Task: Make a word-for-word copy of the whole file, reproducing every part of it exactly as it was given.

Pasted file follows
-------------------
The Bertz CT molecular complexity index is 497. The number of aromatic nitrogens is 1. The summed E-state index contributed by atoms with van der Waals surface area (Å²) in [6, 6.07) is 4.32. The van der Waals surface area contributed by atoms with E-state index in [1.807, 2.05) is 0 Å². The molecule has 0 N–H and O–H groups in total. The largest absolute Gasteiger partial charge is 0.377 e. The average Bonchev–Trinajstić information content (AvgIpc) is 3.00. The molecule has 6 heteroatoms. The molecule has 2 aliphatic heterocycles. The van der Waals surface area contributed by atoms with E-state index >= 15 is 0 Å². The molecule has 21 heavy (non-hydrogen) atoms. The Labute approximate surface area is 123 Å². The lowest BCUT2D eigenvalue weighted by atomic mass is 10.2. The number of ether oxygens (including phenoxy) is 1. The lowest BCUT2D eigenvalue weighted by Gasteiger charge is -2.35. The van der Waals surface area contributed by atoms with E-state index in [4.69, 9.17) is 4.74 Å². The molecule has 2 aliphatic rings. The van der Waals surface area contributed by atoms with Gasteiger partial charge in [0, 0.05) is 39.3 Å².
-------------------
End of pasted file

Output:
The Bertz CT molecular complexity index is 497. The number of aromatic nitrogens is 1. The summed E-state index contributed by atoms with van der Waals surface area (Å²) in [6, 6.07) is 4.32. The van der Waals surface area contributed by atoms with E-state index in [1.807, 2.05) is 0 Å². The molecule has 0 N–H and O–H groups in total. The largest absolute Gasteiger partial charge is 0.377 e. The average Bonchev–Trinajstić information content (AvgIpc) is 3.00. The molecule has 6 heteroatoms. The molecule has 2 aliphatic heterocycles. The van der Waals surface area contributed by atoms with E-state index >= 15 is 0 Å². The molecule has 21 heavy (non-hydrogen) atoms. The Labute approximate surface area is 123 Å². The lowest BCUT2D eigenvalue weighted by atomic mass is 10.2. The number of ether oxygens (including phenoxy) is 1. The lowest BCUT2D eigenvalue weighted by Gasteiger charge is -2.35. The van der Waals surface area contributed by atoms with E-state index in [4.69, 9.17) is 4.74 Å². The molecule has 2 aliphatic rings. The van der Waals surface area contributed by atoms with Gasteiger partial charge in [0, 0.05) is 39.3 Å².